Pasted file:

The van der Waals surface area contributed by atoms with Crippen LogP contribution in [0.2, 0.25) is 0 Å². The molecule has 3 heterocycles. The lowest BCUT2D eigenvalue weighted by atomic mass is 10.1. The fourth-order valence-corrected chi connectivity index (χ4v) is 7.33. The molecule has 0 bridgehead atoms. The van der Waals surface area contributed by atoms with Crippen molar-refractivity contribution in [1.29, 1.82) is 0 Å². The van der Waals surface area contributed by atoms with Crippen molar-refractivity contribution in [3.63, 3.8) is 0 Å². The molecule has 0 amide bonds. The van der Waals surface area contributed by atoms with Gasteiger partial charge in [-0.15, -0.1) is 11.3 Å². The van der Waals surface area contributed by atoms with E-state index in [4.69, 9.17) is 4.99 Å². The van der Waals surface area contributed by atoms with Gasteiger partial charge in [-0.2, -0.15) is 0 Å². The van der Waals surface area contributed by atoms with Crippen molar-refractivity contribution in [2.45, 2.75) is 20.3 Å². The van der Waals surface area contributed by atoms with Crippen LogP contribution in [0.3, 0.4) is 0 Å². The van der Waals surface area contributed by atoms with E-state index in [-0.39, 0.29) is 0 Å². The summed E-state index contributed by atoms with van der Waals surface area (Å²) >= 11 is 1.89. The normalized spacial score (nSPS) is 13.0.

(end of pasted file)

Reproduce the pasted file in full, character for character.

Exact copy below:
The van der Waals surface area contributed by atoms with Crippen LogP contribution in [0.2, 0.25) is 0 Å². The molecule has 3 heterocycles. The lowest BCUT2D eigenvalue weighted by atomic mass is 10.1. The fourth-order valence-corrected chi connectivity index (χ4v) is 7.33. The molecule has 0 bridgehead atoms. The van der Waals surface area contributed by atoms with Crippen molar-refractivity contribution in [1.29, 1.82) is 0 Å². The van der Waals surface area contributed by atoms with Crippen molar-refractivity contribution in [3.63, 3.8) is 0 Å². The molecule has 0 amide bonds. The van der Waals surface area contributed by atoms with Gasteiger partial charge in [-0.15, -0.1) is 11.3 Å². The van der Waals surface area contributed by atoms with E-state index in [4.69, 9.17) is 4.99 Å². The van der Waals surface area contributed by atoms with Gasteiger partial charge in [-0.2, -0.15) is 0 Å². The van der Waals surface area contributed by atoms with Crippen molar-refractivity contribution in [2.45, 2.75) is 20.3 Å². The van der Waals surface area contributed by atoms with Crippen LogP contribution in [0.3, 0.4) is 0 Å². The van der Waals surface area contributed by atoms with E-state index in [-0.39, 0.29) is 0 Å². The summed E-state index contributed by atoms with van der Waals surface area (Å²) >= 11 is 1.89. The normalized spacial score (nSPS) is 13.0.